Seafaring moves beneath the surface

The Maritime Museum of B.C. has expanded its mandate from seafaring history

Tatiana Robinson

In launching its biggest exhibit to date, the Maritime Museum of B.C. has expanded its mandate from seafaring history to include ocean exploration.

Its move to showcase cutting-edge ocean science comes at a good time for both the museum and its exhibit partner.

The museum is keen for a higher profile after recently announcing its intention to pursue a more prominent location on the Inner Harbour. Its partner, Ocean Networks Canada, is also keen to raise its public profile for its world-class underwater observation stations. Called VENUS and NEPTUNE, these systems are located off of Vancouver Island, and employ 800 kilometres of fibre optic cable which brings power and internet access to the depths.

“Everything we do sits on the bottom of the ocean, so it poses a bit of a problem,” said Rick Searle of Ocean Networks Canada. “People say, ‘wow, we hear you’ve got this fantastic facility, can we come tour it?’”

This partnership with the museum provides just that public face, he said. The exhibit, which launched Jan. 12 and runs through August is called What Lies Beneath.

The ocean covers 72 per cent of the earth but less than five per cent of it has been explored, Searle said.

Through a number of censors, cameras, hydrophones and robotic arms, VENUS and NEPTUNE are able to track water salinity, pressure, oxygen and other factors in real time. The purpose is to better understand the ocean, such as whether dead zones, or oxygen deprived zones, are man made or natural.

Oceans are endangered by many different threats, Searle said. “What we need to be focused on is how can we turn this situation around?”

Science is incredibly important, but it must be translated to the general public and to inform public policy, he said.

The exhibit attempts to do more than highlight these research projects, however. It also presents the history of ocean exploration, starting with a reed for breathing below the water’s surface and ending with remotely operated vehicles on the bottom of the ocean.

For viewing is a recovered early dive suit and an Aqua-Lung, the first free-swimming breathing set from the mid nineteenth century.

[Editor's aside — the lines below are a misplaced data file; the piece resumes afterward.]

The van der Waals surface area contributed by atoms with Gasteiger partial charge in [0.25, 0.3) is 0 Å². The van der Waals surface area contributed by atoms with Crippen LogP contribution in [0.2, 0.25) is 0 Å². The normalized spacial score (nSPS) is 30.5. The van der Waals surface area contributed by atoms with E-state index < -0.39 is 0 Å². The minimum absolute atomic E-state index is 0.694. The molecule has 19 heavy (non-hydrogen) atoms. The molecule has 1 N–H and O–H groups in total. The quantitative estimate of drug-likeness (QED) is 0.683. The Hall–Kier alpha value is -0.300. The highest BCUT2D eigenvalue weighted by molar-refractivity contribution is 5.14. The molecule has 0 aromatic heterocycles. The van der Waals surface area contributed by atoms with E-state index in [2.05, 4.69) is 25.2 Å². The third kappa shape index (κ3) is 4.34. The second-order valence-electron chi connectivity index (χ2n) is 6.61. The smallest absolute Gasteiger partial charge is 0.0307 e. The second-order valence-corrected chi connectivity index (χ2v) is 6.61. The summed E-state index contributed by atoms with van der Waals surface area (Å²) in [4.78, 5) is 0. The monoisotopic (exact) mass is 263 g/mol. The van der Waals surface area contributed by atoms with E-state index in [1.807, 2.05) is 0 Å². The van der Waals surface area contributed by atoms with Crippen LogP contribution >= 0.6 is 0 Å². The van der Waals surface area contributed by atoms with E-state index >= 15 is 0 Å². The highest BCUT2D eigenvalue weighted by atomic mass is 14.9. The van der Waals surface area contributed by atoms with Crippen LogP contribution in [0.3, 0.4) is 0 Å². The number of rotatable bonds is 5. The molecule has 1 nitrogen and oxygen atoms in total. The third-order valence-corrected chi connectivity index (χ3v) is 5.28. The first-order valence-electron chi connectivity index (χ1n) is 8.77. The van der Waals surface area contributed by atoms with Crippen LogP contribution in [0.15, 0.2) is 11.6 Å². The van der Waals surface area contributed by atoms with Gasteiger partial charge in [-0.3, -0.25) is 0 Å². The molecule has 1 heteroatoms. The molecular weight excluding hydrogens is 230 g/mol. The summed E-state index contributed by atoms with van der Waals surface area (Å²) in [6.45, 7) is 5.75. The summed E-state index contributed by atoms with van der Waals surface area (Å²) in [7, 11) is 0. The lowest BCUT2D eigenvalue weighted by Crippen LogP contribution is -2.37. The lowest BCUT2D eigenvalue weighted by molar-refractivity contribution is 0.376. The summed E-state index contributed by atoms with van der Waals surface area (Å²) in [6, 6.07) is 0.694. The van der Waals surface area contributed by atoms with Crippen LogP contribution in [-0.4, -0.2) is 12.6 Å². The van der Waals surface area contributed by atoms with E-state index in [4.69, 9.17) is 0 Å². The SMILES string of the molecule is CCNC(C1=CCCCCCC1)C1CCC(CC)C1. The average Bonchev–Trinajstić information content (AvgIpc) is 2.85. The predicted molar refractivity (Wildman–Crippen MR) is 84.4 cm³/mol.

What we can learn from the past is “that spirit of exploration, wanting to learn about an environment, which as humans were not particularly well suited to stay under water,” said acting curator Tatiana Robinson. “They show the stepping stones to where we are now.”


Mark your calendar

The following lectures take place at the Maritime Museum of B.C. at 28 Bastion Square:

Exploring the Ocean Frontier: We have much to learn. Jan. 25, 7-9 p.m.

Artificial reefs: Paradise or pollution. Feb. 22, 7-9 p.m.


Just Posted

Rebels season over after loss in Cullen Cup Final

Westshore had won ten straight games prior to championship game

More than 900 new units planned for Langford Lake development

Council still has to sign-off on rezoning application

Hey Amazon, the bid’s in the mail: Langford mayor

The City of Langford has officially submitted its bid to become the home of Amazon HQ2.

Art has become a lifestyle for local resident

Coast Collective’s latest exhibit celebrates all things late fall

Deadline looming for youth transitional housing

Province says funding for 10 units not available at this time

VIDEO: Sears liquidation sales continue across B.C.

Sales are expected to continue into the New Year

Human remains found at Silver Creek property

RCMP have been searching the property in the 2200 block of Salmon River Road for the past three days

EDITORIAL: It’s time to change the sexual assault conversation

The words “Me Too” are taking social media by storm this week,… Continue reading

New B.C. acute care centre opens for young patients, expectant mothers

Facility aims to make B.C. Children’s Hospital visits more comfortable

Search ramps up for B.C. woman after dog, car found near Ashcroft

Jenny Lynn Larocque’s vehicle and dog were found in Venables Valley, but there is no sign of her

Event puts pets in the picture for Halloween

Pets West holding Halloween party Oct. 29 at its Broadmead Village location

Police officer hit by car, stabbed in Edmonton attack back on job

Const. Mike Chernyk, 48, returned to work Thursday

UBC medical students learn to care for Indigenous people

Students in health-related studies to take course, workshop to help better serve Aboriginal people

Dorsett has 2 goals, assist in Canucks’ 4-2 win over Sabres

‘It was a real good hockey game by our group,’ Canucks coach Travis Green said.

Most Read